cationic polymers; cationic surfactants and lipids; self-assembled films and nanoparticles; antimicrobial activity

1. Introduction

Antibiotics are naturally occurring or synthetic organic compounds which inhibit or destroy bacteria or other microorganisms, generally at low concentrations. Antiseptics are biocides or products that destroy or inhibit the growth of microorganisms in or on living tissue (e.g., health care personnel handwashes and surgical scrubs); and disinfectants are similar but generally are products or biocides that are used on inanimate objects or surfaces [1]. Antiseptics and disinfectants are used extensively in hospitals and other health care settings. They are an essential part of infection control practices and prevention of nosocomial infections [2,3]. The potential for microbial contamination and infection risks in the food and general consumer markets have also led to increased use of antiseptics and disinfectants in general. Active biocidal chemicals are found in these products, many of which have been used for hundreds of years for antisepsis, disinfection, and preservation [4].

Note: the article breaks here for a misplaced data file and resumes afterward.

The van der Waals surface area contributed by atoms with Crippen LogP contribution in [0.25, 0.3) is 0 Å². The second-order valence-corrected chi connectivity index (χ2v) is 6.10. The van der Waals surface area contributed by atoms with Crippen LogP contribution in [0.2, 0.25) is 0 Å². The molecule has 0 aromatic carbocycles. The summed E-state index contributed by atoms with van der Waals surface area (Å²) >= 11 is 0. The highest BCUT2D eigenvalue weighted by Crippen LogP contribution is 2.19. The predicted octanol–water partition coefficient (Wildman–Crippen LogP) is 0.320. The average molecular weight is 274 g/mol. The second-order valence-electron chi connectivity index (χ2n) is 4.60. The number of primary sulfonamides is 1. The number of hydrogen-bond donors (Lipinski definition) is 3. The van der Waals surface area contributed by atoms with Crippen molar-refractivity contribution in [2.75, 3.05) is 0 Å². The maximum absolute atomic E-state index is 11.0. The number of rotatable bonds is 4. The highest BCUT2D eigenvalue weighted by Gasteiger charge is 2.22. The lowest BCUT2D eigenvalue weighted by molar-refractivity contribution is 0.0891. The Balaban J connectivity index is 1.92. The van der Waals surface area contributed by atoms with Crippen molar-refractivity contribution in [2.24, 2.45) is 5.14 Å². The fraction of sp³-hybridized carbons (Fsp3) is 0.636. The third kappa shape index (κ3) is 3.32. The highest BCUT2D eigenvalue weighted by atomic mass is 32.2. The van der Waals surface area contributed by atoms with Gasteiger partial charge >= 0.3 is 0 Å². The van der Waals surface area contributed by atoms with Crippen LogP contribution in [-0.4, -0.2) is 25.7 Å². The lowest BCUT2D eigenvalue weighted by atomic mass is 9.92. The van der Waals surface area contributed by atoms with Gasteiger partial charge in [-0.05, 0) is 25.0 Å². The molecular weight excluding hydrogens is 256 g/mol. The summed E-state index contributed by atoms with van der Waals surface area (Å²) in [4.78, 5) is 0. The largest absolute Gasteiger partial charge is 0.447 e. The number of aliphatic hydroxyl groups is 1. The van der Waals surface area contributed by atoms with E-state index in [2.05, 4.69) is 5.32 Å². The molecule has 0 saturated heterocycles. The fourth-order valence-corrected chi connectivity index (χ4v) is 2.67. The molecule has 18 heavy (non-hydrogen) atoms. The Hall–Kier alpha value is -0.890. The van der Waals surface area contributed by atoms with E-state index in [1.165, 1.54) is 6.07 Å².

Antibiotic-resistant bacteria are an important threat to public health due to the slow development of new antibiotics to replace those that become ineffective. Novel antimicrobial agents are needed and much work has been devoted to developing highly efficient compounds that are also less susceptible to development of resistance by the bacteria. Cationic compounds have emerged as promising candidates for further developments as antimicrobial agents with decreased potential for resistance development. Among them, cationic surfactants, lipids, peptides and natural or synthetic polymers have been intensively searched as antimicrobial agents by themselves or in sophisticated formulations.